Is My Cosmetic, Soap, or Aromatherapy Product Subject to FDA Labeling Regulations?
The Food and Drug Administration (FDA) is an organization dedicated to protecting our health. As manufacturers of cosmetic, soap, and aromatherapy products, it's your responsibility to comply with the rules and regulations outlined by the FDA.
The information below will help you understand those guidelines and ensure your product is providing consumers with the necessary information they need to stay safe and healthy.
How are cosmetics, soaps, and aromatherapies regulated?
The FDA regulates cosmetic labeling under the authority of both the Federal Food, Drug, and Cosmetic Act (FD&C Act) and the Fair Packaging and Labeling Act (FPLA). The FD&C Act was created in 1938, authorizing the FDA to oversee the safety of food, drugs, and cosmetics.
However, it does not require that cosmetics receive FDA approval before going to market, paving the way for the FPLA in 1967. The FPLA directs the Federal Trade Commission (FTC) and FDA to issue label regulations for all consumer commodities.
How does the FDA define a label?
Both the FD&C Act and the FPLA define the term 'label,' but their descriptions vary. According to the FD&C Act, a label is "a display of written, printed or graphic matter upon the immediate container," whereas under the FPLA, it is a "written, printed or graphic matter affixed to any consumer commodity or affixed to or appearing upon a package containing any consumer commodity."
What category does my product fall under?
The following definitions were pulled from the FDA website in order to help you identify your product category. Note: The categories are not mutually exclusive, e.g. a cosmetic can also be a drug.
"Product, except soap, intended to be applied to the human body for cleansing, beautifying, promoting attractiveness, or altering the appearance."
Products mainly composed of the alkali salts of fatty acids which can be the only material that results in the product's cleaning action. If your product meets this definition, it falls under the Consumer Product Safety Commission (CPSC). If the product is intended to moisturize the skin, make the consumer smell nice, deodorize the user's body, or if it contains synthetic detergents, it's a cosmetic. If it is intended to treat or prevent disease, such as by killing germs or treating skin conditions, it's a drug. The FDA has created a Soap FAQ which addresses many questions regarding soap labeling requirements.
Aromatherapy products are regulated based on their intended use: If the intended use is only to cleanse the body or to make a person more attractive, it's a cosmetic. If the use is therapeutic, such as treating disease or affecting the function of the body, it's a drug. If the intended use is akin to air fresheners and scented candles, it falls under the purview of the CPSC.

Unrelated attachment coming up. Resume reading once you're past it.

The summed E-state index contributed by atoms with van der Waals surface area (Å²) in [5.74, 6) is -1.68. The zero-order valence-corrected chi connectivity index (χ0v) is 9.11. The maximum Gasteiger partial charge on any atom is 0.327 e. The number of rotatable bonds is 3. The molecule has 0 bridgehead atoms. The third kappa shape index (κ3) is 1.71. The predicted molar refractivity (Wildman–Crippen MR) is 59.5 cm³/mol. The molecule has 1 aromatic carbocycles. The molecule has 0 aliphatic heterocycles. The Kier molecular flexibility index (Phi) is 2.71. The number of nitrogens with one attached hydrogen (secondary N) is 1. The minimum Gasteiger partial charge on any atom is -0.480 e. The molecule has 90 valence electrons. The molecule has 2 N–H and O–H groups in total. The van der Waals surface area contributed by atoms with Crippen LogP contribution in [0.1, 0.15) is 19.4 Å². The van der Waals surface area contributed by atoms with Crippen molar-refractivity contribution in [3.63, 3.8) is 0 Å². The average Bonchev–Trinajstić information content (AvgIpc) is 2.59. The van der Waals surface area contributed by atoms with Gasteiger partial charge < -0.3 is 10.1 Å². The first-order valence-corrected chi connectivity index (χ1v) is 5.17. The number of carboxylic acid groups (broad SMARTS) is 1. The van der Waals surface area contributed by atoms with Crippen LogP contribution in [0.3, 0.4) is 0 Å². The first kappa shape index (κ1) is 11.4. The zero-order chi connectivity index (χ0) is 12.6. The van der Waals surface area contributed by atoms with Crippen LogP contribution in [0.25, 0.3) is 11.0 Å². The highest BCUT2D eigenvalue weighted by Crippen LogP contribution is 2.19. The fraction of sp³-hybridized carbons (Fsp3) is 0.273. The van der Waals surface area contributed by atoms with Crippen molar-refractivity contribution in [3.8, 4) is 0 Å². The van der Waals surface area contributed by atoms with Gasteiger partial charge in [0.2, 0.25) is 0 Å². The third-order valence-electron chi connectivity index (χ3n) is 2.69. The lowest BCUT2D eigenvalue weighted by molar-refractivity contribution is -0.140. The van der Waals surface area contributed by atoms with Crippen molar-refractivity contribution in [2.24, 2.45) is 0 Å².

Visit the FDA's page on aromatherapy for additional information.
"Articles intended for use in the diagnosis, cure, mitigation, treatment, or prevention of disease and articles (other than food) intended to affect the structure or any function of the body of man or other animals."
How do I label my cosmetics to comply with the FDA?
The FDA's cosmetic labeling guide includes sections on label placement and label content, as well as prominence and type size. We've summarized some of the most important points:
- Necessary content includes the name of the product, net quantity of the contents, directions for safe use, any warnings, an ingredient list, and the business information.
- If there is more than one label, the required information must be on the principal display panel (the label most likely to be shown under customary conditions for sale).
- The label has to be large enough that the required information is prominently displayed in a type size that is easy to read.
The FDA has created a small business and homemade cosmetics fact sheet for more frequently asked questions.
If my product falls under the drug category, how do I label it to comply with the FDA?
As you might expect, the requirements for labeling drugs are more extensive than they are for the products listed above. Refer to the FDA's Drug Guidances on labeling for the specific label requirements they are subject to.
Are there any other key pieces of information I should know?
The FDA guidelines require you list the ingredients in weight order, from heaviest to lightest, and under their most commonly accepted industry standard names.
OnlineLabels.com maintains a huge selection of blank labels available for you to customize and adhere to your cosmetics, soaps, aromatherapies, and other consumer goods. We offer a variety of labels in different sizes and materials.